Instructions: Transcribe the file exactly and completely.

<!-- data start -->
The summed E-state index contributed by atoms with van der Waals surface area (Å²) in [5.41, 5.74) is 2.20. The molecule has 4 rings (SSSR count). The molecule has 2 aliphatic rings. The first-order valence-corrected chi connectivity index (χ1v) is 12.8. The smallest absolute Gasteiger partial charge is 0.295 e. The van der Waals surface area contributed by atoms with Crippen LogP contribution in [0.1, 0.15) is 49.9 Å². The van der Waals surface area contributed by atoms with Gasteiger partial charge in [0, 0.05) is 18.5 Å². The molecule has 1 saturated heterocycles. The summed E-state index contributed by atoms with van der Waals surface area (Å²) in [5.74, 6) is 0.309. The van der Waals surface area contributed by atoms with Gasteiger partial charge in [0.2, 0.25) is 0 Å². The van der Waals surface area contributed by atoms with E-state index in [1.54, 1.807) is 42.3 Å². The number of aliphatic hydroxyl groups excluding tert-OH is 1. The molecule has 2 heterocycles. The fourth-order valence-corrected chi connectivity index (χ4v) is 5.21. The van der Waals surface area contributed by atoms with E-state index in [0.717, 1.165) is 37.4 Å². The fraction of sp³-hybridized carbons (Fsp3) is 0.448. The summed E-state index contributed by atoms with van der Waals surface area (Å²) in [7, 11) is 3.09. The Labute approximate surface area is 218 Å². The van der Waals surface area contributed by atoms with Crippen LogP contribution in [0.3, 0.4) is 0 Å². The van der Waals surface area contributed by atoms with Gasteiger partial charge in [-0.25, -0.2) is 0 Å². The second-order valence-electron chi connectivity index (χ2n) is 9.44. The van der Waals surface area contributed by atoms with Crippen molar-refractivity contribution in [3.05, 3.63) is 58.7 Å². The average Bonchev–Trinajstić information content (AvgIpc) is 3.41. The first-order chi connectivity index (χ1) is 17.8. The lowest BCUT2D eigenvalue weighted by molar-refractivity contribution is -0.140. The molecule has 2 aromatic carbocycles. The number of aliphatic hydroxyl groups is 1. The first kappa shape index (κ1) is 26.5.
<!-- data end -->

The summed E-state index contributed by atoms with van der Waals surface area (Å²) in [5.41, 5.74) is 2.20. The molecule has 4 rings (SSSR count). The molecule has 2 aliphatic rings. The first-order valence-corrected chi connectivity index (χ1v) is 12.8. The smallest absolute Gasteiger partial charge is 0.295 e. The van der Waals surface area contributed by atoms with Crippen LogP contribution in [0.1, 0.15) is 49.9 Å². The van der Waals surface area contributed by atoms with Gasteiger partial charge in [0, 0.05) is 18.5 Å². The molecule has 1 saturated heterocycles. The summed E-state index contributed by atoms with van der Waals surface area (Å²) in [5.74, 6) is 0.309. The van der Waals surface area contributed by atoms with Gasteiger partial charge in [0.2, 0.25) is 0 Å². The van der Waals surface area contributed by atoms with E-state index in [1.54, 1.807) is 42.3 Å². The number of aliphatic hydroxyl groups excluding tert-OH is 1. The molecule has 2 heterocycles. The fourth-order valence-corrected chi connectivity index (χ4v) is 5.21. The van der Waals surface area contributed by atoms with E-state index in [0.717, 1.165) is 37.4 Å². The fraction of sp³-hybridized carbons (Fsp3) is 0.448. The summed E-state index contributed by atoms with van der Waals surface area (Å²) in [7, 11) is 3.09. The Labute approximate surface area is 218 Å². The van der Waals surface area contributed by atoms with Crippen LogP contribution in [0.3, 0.4) is 0 Å². The van der Waals surface area contributed by atoms with Gasteiger partial charge in [-0.25, -0.2) is 0 Å². The second-order valence-electron chi connectivity index (χ2n) is 9.44. The van der Waals surface area contributed by atoms with Crippen molar-refractivity contribution in [3.05, 3.63) is 58.7 Å². The average Bonchev–Trinajstić information content (AvgIpc) is 3.41. The first-order chi connectivity index (χ1) is 17.8. The lowest BCUT2D eigenvalue weighted by molar-refractivity contribution is -0.140. The molecule has 2 aromatic carbocycles. The number of aliphatic hydroxyl groups is 1. The first kappa shape index (κ1) is 26.5.